Dopamine induces a PI3-kinase-independent activation of Akt in striatal neurons: A new route to cAMP response element-binding protein phosphorylation

Brami-Cherrier, K.; Valjent, E.; Garcia, M.; Pages, C.; Hipskind, R. A.; Caboche, J.

Journal of Neuroscience

2002-10-15 / vol 22 / pages 8911-8921


Akt is classically described as a prosurvival serine/threonine kinase activated in response to trophic factors. After activation by phosphoinositide 3-kinase (PI3-kinase), it can translocate to the nucleus where it promotes specific genetic programs by catalyzing phosphorylation of transcription factors. We report here that both dopamine (DA) D1 (SKF38393) and D2 (quinpirole) agonist treatments rapidly increase, in primary striatal neurons in culture, phosphorylation levels of Akt on Thr(308),a residue that is critically involved in its kinase activity. These treatments also activate the extracellular signal-regulated kinase (ERK) pathway in the same population of striatal neurons. Induction of active, phospho-Thr(308) Akt by dopamine D1 and D2 agonists is insensitive to wortmannin and thus PI3-kinase independent, in contrast to growth factor-induced Akt activity. D1- and D2-induced phospho-Thr(308) Akt is decreased by the mitogen-activated protein kinase kinase (MEK) inhibitor, U0126, as well as by overexpression of a dominant-negative version of MEK, thus implicating the Ras/ERK signaling cascade in this process. Furthermore, overexpression of a mutant form of Akt that cannot be activated impaired cAMP response element-binding protein (CREB) phosphorylation induced by SKF38393 and quinpirole treatments. Activation of Akt on Thr(308) was also found in vivo in striatal neurons after acute administration of cocaine, a psychostimulant that strongly increases DA transmission. Thus, multiple intracellular pathways can transduce signals from dopamine receptors to CREB in striatal neurons, one of these being Akt. We propose that this signaling pathway plays a pivotal role in DA-induced regulation of gene expression and long-term neuronal adaptation in the striatum.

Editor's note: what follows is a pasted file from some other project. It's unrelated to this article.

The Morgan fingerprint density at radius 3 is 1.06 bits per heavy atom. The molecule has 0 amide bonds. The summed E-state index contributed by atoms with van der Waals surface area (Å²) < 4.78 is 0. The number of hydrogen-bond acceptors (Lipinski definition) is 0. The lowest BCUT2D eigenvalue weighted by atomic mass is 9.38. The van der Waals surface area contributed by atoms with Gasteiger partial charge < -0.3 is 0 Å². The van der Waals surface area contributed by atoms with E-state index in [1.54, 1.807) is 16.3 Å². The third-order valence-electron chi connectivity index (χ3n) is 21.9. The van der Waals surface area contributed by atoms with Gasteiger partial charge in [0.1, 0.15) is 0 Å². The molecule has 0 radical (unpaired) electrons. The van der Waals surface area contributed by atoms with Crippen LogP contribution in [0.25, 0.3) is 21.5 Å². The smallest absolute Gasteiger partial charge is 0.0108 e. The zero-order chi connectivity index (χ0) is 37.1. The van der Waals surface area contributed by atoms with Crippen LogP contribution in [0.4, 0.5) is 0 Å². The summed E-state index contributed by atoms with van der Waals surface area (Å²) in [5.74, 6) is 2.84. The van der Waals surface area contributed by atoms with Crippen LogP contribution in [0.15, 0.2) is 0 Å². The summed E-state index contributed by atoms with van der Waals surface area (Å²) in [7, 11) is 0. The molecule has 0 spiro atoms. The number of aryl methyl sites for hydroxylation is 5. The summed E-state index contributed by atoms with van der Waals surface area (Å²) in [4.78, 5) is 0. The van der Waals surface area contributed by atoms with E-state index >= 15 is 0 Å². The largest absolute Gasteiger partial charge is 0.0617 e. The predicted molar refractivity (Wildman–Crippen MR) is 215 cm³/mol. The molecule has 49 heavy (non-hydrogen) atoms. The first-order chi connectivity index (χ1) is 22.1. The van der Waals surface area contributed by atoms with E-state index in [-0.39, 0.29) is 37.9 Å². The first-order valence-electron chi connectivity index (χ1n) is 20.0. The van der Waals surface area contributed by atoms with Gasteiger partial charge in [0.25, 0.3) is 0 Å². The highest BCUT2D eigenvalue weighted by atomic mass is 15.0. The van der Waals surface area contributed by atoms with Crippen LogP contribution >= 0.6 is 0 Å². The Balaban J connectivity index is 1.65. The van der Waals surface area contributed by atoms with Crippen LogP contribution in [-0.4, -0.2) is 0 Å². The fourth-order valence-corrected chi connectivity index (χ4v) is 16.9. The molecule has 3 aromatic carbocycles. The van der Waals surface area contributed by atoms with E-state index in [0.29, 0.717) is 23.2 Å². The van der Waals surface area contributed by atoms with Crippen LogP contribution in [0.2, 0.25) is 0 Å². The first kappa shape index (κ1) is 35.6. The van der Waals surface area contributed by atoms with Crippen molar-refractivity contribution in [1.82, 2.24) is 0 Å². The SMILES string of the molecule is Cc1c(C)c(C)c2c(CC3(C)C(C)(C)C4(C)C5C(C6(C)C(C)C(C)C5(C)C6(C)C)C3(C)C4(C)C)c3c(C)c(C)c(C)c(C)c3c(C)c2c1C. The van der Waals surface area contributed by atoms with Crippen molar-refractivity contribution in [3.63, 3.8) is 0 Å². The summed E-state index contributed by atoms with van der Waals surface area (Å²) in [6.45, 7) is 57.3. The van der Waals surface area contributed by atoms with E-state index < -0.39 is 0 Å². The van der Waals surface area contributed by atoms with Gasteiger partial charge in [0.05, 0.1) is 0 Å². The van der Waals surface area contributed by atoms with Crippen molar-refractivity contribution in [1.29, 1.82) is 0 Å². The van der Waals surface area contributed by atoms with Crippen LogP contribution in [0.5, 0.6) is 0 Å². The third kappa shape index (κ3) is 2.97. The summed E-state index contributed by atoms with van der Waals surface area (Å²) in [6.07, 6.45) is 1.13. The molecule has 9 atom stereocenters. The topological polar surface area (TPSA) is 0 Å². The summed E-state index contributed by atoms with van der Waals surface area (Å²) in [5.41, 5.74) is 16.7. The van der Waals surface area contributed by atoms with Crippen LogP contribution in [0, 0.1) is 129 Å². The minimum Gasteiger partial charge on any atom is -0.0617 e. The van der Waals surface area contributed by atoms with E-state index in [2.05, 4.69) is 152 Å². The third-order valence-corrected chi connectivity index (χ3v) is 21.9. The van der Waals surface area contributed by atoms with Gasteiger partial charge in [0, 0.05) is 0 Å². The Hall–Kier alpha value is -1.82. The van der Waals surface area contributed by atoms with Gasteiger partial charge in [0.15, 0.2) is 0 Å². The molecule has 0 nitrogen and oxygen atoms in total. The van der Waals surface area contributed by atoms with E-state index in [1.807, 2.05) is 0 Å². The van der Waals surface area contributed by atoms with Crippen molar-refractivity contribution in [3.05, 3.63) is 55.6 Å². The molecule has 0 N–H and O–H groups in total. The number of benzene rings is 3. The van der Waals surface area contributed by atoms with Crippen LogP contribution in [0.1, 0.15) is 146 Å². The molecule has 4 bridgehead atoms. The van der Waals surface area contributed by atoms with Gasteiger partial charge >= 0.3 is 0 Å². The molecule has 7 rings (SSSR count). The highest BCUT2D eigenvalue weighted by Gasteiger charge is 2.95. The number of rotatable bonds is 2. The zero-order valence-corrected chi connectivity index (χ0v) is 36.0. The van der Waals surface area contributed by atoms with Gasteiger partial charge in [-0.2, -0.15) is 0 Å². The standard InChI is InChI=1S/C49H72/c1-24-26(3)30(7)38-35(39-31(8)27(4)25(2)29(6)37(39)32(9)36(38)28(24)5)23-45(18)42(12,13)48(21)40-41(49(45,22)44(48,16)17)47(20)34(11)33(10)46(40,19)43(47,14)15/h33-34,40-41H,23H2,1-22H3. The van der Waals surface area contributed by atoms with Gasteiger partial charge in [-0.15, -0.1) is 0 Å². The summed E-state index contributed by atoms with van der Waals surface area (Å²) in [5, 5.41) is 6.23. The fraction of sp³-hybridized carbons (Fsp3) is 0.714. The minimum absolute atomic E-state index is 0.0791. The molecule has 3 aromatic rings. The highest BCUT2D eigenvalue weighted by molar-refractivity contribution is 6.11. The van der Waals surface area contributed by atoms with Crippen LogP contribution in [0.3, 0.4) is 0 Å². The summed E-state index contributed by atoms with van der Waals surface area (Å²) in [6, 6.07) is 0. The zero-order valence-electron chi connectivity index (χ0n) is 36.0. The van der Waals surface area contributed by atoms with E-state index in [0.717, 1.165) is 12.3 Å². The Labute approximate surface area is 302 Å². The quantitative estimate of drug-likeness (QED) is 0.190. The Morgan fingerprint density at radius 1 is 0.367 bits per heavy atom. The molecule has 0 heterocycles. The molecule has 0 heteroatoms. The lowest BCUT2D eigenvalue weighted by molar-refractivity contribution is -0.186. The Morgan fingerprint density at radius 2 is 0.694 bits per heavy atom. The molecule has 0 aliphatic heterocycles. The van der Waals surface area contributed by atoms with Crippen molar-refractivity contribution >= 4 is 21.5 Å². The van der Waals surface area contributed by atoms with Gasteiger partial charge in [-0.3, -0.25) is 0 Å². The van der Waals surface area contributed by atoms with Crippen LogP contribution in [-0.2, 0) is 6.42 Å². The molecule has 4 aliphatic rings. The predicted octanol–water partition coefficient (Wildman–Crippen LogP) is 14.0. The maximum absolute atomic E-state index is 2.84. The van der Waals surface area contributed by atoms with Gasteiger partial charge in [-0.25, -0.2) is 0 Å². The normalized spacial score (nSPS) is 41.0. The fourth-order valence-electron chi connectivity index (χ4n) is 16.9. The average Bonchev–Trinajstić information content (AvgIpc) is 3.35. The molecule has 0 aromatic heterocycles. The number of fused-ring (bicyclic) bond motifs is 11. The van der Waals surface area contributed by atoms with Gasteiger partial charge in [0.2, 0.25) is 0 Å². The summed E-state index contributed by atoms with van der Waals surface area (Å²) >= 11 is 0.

gene-expression; transcription factor; signaling pathway; kinase-b; phosphatidylinositol 3-kinase; camp; cocaine; coupled receptors; extracellular signal-regulated kinase; gene regulation; mitogen; molecular mechanisms; nerve growth-factor; nuclear translocation; phospho-thr(308) akt; pi3-kinase; promotes cell-survival

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